1. Distance Commands - When training a dog to sit or down from a Distance, reward is the far superior way for training. This requires the dog to think how they can get you to come over and reward them. As soon as you increase distance or distractions a dog will make mistakes. It is easy to assume that when the dog sits or downs close to you they should understand from a distance. Of the dogs we work with it would be around 98% that won’t know what you are asking when you increase distance. Using reward makes the dog think and helps them make the mental connection of what you are asking. If a person uses force and assumes the dog is being stubborn they may come forward to correct the dog into a sit or down. If the dog sits or downs right away do you still correct them? Many dogs will become scared because they don’t know what the teacher is asking and the teacher is about to punish them for not knowing what to do in the first place. This quickly puts a stop to the progress in training when the dog shuts down. That is one of the main negative consequences of just using Force training.

    Ever seen a boss that gets mad at an employee for something and the employee wasn’t trained on it in the first place? We have. What happened to that business is they went out of business. Many people get mad and say it is “common sense” or the dog is an idiot or being stubborn. If a person wants to get better at training they have to overcome this hurdle. It is ill-advised to get mad at a person or a dog for them not understanding something in the first place. It is hard for many people to stop and think that maybe they just aren’t doing a good enough job teaching the dog. It is hard to place blame on ourselves, we would much prefer that someone or something else is to blame.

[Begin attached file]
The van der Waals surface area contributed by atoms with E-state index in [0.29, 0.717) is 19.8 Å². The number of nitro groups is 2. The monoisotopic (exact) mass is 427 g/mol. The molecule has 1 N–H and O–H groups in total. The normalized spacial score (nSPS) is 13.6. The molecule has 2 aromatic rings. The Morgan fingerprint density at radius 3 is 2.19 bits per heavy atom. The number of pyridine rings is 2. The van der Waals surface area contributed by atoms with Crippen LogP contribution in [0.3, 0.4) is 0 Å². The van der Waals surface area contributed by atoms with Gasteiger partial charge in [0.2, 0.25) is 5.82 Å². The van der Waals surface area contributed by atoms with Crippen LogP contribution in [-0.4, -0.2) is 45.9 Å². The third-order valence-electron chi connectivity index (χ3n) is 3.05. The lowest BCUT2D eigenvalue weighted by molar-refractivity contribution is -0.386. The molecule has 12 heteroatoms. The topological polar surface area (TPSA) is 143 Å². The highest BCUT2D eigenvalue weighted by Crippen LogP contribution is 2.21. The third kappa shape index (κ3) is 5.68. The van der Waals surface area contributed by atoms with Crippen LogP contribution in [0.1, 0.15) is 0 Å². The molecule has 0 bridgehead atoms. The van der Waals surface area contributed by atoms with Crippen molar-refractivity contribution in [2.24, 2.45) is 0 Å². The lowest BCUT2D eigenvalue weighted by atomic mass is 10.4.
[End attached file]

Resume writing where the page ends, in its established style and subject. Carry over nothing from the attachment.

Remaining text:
I’ve had it happen to me before when I first started training dogs. I thought the dog was either not smart or they were being stubborn. Placing blame on outside influences takes control away from yourself. It also doesn’t produce results. If you want to train a dog, or help someone train a dog, and you just blame things on outside influences when you can’t achieve results, you won’t be doing that job for very long. People want results.

    Here is the solution we found worked best when we weren’t achieving results. Ask yourself this: “If I were the dog and I knew nothing about what I am teaching, would I understand what I am trying to explain? Could I break it down easier for the dog to understand?” That solved a lot of training problems. If you make a dog work for their kibble you will quickly find out whether the dog is being stubborn or they just don’t know what you are asking. We have had this happen to us where we thought the dog was being stubborn. We made them work for their meal and when the dog remained focused but didn’t do as asked we quickly found out they weren’t being stubborn, they just didn’t know. This led us to develop the Core Rule: A to B Rule to break things down easier for the dog.

    Tip: If you have been in this position like we have where you think the dog is being stubborn then check out the Core Rule: 33 Repetitions. This basically means that before you allow yourself to say the dog is being stubborn the dog has to have:

    1. Known the command you are asking.

    2. Done it at the Distraction Level you are asking and..

    3. The Distance you are from the dog, 33 times in a row.